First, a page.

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Endocrine Abstracts (2022) 83 CBP6 | DOI: 10.1530/endoabs.83.CBP6

EYES2022 ESE Young Endocrinologists and Scientists (EYES) 2022 Calcium and Bone (10 abstracts)

Hyperemesis gravidarum as a clinical presentation of primary hyperparathyrioidism

Lekin M.1, 2, Bajkin I.1, 2, Ičin T.1, 2, Stepanovic K.1, 2 & Manojlovic M.1, 2

1University of Novi Sad, Faculty of medicine; 2Clinical Center of Vojvodina, Clinic for endocrinology, diabetes and metabolic diseases

Background: Hyperemesis gravidarum is a rare condition with multiple causes. Diagnosis is based on clinical examination and measurement of urine ketones, serum electrolytes, and renal function. Hyperparathyroidism during pregnancy can rarely be manifested with clinical presentation of hyperemesis gravidarum with substantial maternal and fetal complications. In most cases adequate hydration, with or without forced diuresis, as well as with low calcium content diet is treatment of choice in hyperparathyroidism in pregnancy. In some cases, parathyroidectomy is treatment of choice.

Case presentation: Here we report a case of 31-year-old woman in the 13th gestational week who was admitted at the Obstetrician Clinic with symptoms of nausea and refractory vomiting. Laboratory tests revealed hypercalcemia with hypophosphatemia, elevated parathyroid hormone level, low vitamin D levels and hypercalciuria. After stabilization of the general condition and confirmed fetal viability, the patient was transferred to the Clinic for endocrinology, diabetes and metabolic disorders. Ultrasound of the thyroid and parathyroid glands revealed enlarged left lower parathyroid gland. During hospitalization, the patient was initially treated with abundant parenteral and enteral hydration and nutrition. The applied measures of treatment improved the electrolyte disbalance, serum electrolytes decreased, but were not normalized and the symptoms of nausea and vomiting fluctuated. Eventually, lower left parathyroidectomy was done, and the patient was cured and symptoms free.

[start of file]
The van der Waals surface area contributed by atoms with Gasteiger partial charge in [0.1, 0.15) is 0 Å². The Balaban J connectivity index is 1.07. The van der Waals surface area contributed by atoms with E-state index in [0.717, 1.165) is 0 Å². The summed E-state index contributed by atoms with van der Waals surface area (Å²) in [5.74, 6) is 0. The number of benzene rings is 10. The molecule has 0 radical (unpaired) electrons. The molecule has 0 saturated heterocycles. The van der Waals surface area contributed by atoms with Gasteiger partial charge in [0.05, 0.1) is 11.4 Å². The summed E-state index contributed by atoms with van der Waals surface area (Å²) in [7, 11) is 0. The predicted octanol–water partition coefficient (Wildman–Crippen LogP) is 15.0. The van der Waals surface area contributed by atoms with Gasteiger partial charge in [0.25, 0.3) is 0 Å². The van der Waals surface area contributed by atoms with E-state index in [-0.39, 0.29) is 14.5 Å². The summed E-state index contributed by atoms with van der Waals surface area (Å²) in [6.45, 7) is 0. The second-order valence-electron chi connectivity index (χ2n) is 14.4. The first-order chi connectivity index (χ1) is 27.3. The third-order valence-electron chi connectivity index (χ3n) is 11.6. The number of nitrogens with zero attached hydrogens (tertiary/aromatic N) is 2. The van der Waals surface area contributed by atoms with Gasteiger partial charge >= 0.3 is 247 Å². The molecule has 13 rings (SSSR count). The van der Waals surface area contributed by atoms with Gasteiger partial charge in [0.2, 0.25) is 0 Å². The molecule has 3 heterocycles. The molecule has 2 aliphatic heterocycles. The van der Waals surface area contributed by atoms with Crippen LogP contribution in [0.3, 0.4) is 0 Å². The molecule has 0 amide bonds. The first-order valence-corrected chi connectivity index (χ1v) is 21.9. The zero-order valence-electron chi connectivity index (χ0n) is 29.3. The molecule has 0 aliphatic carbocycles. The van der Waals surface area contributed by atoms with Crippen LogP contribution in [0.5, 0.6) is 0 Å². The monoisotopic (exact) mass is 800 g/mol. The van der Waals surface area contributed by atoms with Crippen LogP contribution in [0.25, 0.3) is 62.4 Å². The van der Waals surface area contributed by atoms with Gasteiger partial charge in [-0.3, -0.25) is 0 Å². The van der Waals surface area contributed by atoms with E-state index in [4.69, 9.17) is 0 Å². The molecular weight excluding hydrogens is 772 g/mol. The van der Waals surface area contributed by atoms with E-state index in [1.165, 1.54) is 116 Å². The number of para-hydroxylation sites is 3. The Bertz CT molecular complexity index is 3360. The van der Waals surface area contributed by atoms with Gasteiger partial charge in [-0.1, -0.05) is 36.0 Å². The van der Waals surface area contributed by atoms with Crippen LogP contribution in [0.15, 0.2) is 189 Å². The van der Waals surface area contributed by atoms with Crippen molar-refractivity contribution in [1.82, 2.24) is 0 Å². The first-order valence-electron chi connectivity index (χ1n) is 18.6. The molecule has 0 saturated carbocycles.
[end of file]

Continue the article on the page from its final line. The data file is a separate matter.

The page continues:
Conclusions: Primary hyperparathyroidism diagnosed in pregnancy is rare, occurring in approximately 0.5 to 1.4% of pregnancies. Due to unusual clinical presentation, it may remain unrecognized, and if untreated, causes maternal and fetal complications in up to 80% of cases. Parathyroidectomy is the only definitive treatment and is recommended for symptomatic patients, even in pregnancy.

Volume 83

ESE Young Endocrinologists and Scientists (EYES) 2022

Zagreb, Croatia
02 Sep 2022 - 04 Sep 2022

European Society of Endocrinology 

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